If you have lost all of your natural upper or lower teeth, whether from periodontal disease, tooth decay or injury, full dentures can replace your missing teeth – and your smile.  Replacing your missing teeth will benefit not only your appearance but also your health.  You’ll be better able to eat and speak.  Complete dentures replace natural teeth and provide support for cheeks and lips.  Without this support from the denture, facial muscles sag, making a person appear older.

Types of Complete Dentures

There are various types of complete dentures.  A conventional complete denture is made and placed in the patient’s mouth after the teeth are removed and tissues have healed.

An immediate complete denture is inserted as soon as the remaining teeth are removed.  We will take impressions and make models of your jaw during a preliminary visit.  With immediate dentures, the denture wearer does not have to be without teeth during the healing period.

The framework of the complete denture, called the base, is made of a gum-colored acrylic plastic.  The base of the upper denture covers the roof of the mouth, while the lower denture is shaped like a horseshoe to allow room for your tongue.  The gum and bone tissues of the dental ridge support the denture.

Partial Dentures

When several teeth are missing, we may recommend a partial denture for replacing them.  A partial denture can solve a number of problems caused by missing teeth, including ease of eating and clear speech.  The process of making a partial denture varies in each case and usually involves a series of appointments.  The first step is to shape the supporting teeth.  Next, we take impressions of your mouth and make a model of your teeth.  The dental laboratory uses the model to create a denture framework.  In some cases, a wax rim is mounted on the framework for you to try in.  This helps confirm the correct relationship between the upper and lower teeth.  After the laboratory completes the partial denture, you try it in, and we make any necessary adjustments here in our office.

Adjustments and Relines

Proper Fit

New dentures are made to fit properly, but as the tissues in your mouth change over time, your dentures will need to be adjusted, relined, and eventually replaced.


A new denture often requires adjustments to relieve sore spots that may have developed while you are becoming used to your new denture.  We can often make these adjustments right here in our office.


Dentures need to be relined because the fit of your denture will change noticeably over time.  The main reason is that the bone in your jaw continually shrinks when natural teeth are missing.  In fact, during the first three years, it is not uncommon to lose 40% to 60% of the jawbone.  In addition, some habits, such as sleeping with dentures or grinding and clenching your jaw, can accelerate the shrinkage.  Weight loss or gain can also change the contours of your gums.

These changes mean that several months after you get your new dentures, the surface of the denture base may need to be relined for a better fit.  During the lifetime of the denture, it will periodically need to be relined again.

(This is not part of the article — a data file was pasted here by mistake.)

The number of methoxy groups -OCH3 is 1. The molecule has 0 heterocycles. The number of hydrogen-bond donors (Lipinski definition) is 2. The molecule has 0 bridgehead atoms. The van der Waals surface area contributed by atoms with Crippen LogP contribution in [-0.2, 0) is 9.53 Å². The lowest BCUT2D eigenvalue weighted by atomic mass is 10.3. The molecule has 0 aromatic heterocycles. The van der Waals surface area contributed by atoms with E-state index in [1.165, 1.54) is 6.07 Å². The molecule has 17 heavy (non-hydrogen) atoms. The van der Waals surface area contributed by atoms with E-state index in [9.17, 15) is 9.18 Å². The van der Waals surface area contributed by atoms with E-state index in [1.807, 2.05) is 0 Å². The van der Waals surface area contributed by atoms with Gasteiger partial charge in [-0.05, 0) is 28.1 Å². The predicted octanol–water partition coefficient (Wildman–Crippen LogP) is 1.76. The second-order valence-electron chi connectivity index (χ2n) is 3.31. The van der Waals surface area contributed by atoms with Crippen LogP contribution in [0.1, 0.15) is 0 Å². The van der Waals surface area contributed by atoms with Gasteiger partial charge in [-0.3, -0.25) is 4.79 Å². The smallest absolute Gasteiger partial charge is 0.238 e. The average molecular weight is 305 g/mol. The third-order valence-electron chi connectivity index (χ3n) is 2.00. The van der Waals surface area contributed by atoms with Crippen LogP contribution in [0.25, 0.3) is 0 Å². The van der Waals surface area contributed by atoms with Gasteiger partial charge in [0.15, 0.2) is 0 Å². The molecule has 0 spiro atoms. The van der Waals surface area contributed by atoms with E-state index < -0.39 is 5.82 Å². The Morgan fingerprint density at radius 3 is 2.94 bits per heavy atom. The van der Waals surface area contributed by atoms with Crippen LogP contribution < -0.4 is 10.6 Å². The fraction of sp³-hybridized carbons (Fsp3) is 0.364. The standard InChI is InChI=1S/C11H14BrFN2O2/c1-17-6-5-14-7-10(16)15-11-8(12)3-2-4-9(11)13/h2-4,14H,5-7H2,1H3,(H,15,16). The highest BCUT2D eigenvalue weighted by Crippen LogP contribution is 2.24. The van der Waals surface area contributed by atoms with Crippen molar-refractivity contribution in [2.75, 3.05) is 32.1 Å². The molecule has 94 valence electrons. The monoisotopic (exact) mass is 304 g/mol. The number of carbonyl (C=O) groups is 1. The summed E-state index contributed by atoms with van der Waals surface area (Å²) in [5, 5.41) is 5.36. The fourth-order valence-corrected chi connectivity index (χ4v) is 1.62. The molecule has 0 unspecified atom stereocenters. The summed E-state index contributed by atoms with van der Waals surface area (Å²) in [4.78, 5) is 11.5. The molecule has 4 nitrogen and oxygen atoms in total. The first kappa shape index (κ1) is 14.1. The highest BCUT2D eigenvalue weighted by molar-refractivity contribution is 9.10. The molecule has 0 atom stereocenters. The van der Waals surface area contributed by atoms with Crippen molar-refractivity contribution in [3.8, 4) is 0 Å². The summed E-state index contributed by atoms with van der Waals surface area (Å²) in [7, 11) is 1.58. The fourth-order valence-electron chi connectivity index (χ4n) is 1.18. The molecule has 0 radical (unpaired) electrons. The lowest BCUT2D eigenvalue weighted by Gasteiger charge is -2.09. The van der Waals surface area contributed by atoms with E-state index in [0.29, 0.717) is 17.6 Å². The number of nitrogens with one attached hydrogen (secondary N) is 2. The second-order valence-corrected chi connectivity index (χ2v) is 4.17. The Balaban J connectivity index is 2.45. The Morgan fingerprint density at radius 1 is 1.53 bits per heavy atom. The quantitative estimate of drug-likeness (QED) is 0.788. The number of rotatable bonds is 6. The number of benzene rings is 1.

Every 5 to 10 years or so, your mouth will change so much that the denture simply needs to be replaced.  Sometimes we can have the same teeth set in an entirely new denture base.  In other cases, we will have an all new denture made for you.

You may realize that your denture needs to be replaced when –

  • a reline is not enough to improve the fit
  • your mouth is always sore or irritated
  • your facial features change
  • you have difficulty chewing certain foods
  • the dentures fall out when you talk or laugh
  • the denture teeth are worn or the denture is broken
  • you have headaches or pain in your jaw joints or neck

The Importance of a Good Fit

It is important to wear dentures that fit well because loose or ill-fitting dentures can lead to infections, sores, and excess scar tissue in the mouth.  Poorly fitting dentures can make chewing more difficult and affect how your jaw muscles and joints function.

Caring for Your Dentures

Now that you have received your dentures, it is important to follow these recommendations to ensure its success.

To protect your dentures, avoid chewing ice or other hard objects.  If small pieces of food work their way under your dentures while you eat, simply remove your dentures and rinse it with water.

Brush your tongue, gums, palate, and any remaining teeth at least twice daily to keep them free of plaque and bacteria.  Brushing also massages the gums and keeps your breath fresh.  In addition, we may recommend dental floss, mouth rinses, or other cleaning aids.

Cleaning Your Denture

Clean your denture over a sink full of water to prevent your denture from breaking if it is accidentally dropped.  Use a denture brush and a denture cleaning product at least once a day to thoroughly clean all of the surfaces of your denture.  Also, soak your denture periodically in a commercial soaking solution, or, if your denture has no metal parts, you can soak it in a solution of 50% white vinegar and 50% water.  After soaking, rinse the dentures thoroughly with cool water.

Sleeping and Storing Your Denture

Unless we tell you otherwise, remove your dentures for sleeping.  Store you denture in water or a soaking solution whenever it is out of your mouth, so it does not dry out.

If you have any questions regarding your dentures or if dentures are an option for you, call our office at 440-282-2023.

At Whispering Pines Dental in Lorain, Ohio, we serve the Lorain, Amherst, Vermilion, Elyria, Sheffield Village, Avon, and surrounding areas.  We provide the best fitting new dentures and adjustments or repairs to existing dentures.  Feel free to contact us using our contact form.